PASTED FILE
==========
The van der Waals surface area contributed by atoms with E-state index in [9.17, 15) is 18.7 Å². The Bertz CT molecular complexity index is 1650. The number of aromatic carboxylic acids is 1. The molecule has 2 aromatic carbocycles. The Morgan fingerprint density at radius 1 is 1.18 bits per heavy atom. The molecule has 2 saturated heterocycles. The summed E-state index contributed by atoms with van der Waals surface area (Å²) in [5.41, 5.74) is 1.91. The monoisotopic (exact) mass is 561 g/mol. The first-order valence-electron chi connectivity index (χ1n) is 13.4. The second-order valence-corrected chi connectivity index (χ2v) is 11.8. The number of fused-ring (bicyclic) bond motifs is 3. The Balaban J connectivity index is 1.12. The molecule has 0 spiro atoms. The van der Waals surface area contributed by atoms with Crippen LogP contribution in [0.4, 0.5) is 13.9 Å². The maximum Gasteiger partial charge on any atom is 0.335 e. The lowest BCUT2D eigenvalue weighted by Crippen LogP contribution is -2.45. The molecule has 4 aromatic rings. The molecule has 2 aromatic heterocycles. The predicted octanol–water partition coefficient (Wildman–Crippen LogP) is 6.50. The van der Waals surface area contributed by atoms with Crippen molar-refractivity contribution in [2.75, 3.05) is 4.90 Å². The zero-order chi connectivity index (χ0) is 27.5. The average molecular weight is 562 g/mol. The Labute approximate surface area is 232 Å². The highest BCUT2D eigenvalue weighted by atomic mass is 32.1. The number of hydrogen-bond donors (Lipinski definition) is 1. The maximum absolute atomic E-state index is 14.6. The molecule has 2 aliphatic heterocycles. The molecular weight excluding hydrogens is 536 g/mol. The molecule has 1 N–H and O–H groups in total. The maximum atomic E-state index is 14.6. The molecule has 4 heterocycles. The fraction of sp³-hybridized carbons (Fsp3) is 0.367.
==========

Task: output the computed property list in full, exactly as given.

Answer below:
The van der Waals surface area contributed by atoms with E-state index in [9.17, 15) is 18.7 Å². The Bertz CT molecular complexity index is 1650. The number of aromatic carboxylic acids is 1. The molecule has 2 aromatic carbocycles. The Morgan fingerprint density at radius 1 is 1.18 bits per heavy atom. The molecule has 2 saturated heterocycles. The summed E-state index contributed by atoms with van der Waals surface area (Å²) in [5.41, 5.74) is 1.91. The monoisotopic (exact) mass is 561 g/mol. The first-order valence-electron chi connectivity index (χ1n) is 13.4. The second-order valence-corrected chi connectivity index (χ2v) is 11.8. The number of fused-ring (bicyclic) bond motifs is 3. The Balaban J connectivity index is 1.12. The molecule has 0 spiro atoms. The van der Waals surface area contributed by atoms with Crippen LogP contribution in [0.4, 0.5) is 13.9 Å². The maximum Gasteiger partial charge on any atom is 0.335 e. The lowest BCUT2D eigenvalue weighted by Crippen LogP contribution is -2.45. The molecule has 4 aromatic rings. The molecule has 2 aromatic heterocycles. The predicted octanol–water partition coefficient (Wildman–Crippen LogP) is 6.50. The van der Waals surface area contributed by atoms with Crippen molar-refractivity contribution in [2.75, 3.05) is 4.90 Å². The zero-order chi connectivity index (χ0) is 27.5. The average molecular weight is 562 g/mol. The Labute approximate surface area is 232 Å². The highest BCUT2D eigenvalue weighted by atomic mass is 32.1. The number of hydrogen-bond donors (Lipinski definition) is 1. The maximum absolute atomic E-state index is 14.6. The molecule has 2 aliphatic heterocycles. The molecular weight excluding hydrogens is 536 g/mol. The molecule has 1 N–H and O–H groups in total. The maximum atomic E-state index is 14.6. The molecule has 4 heterocycles. The fraction of sp³-hybridized carbons (Fsp3) is 0.367.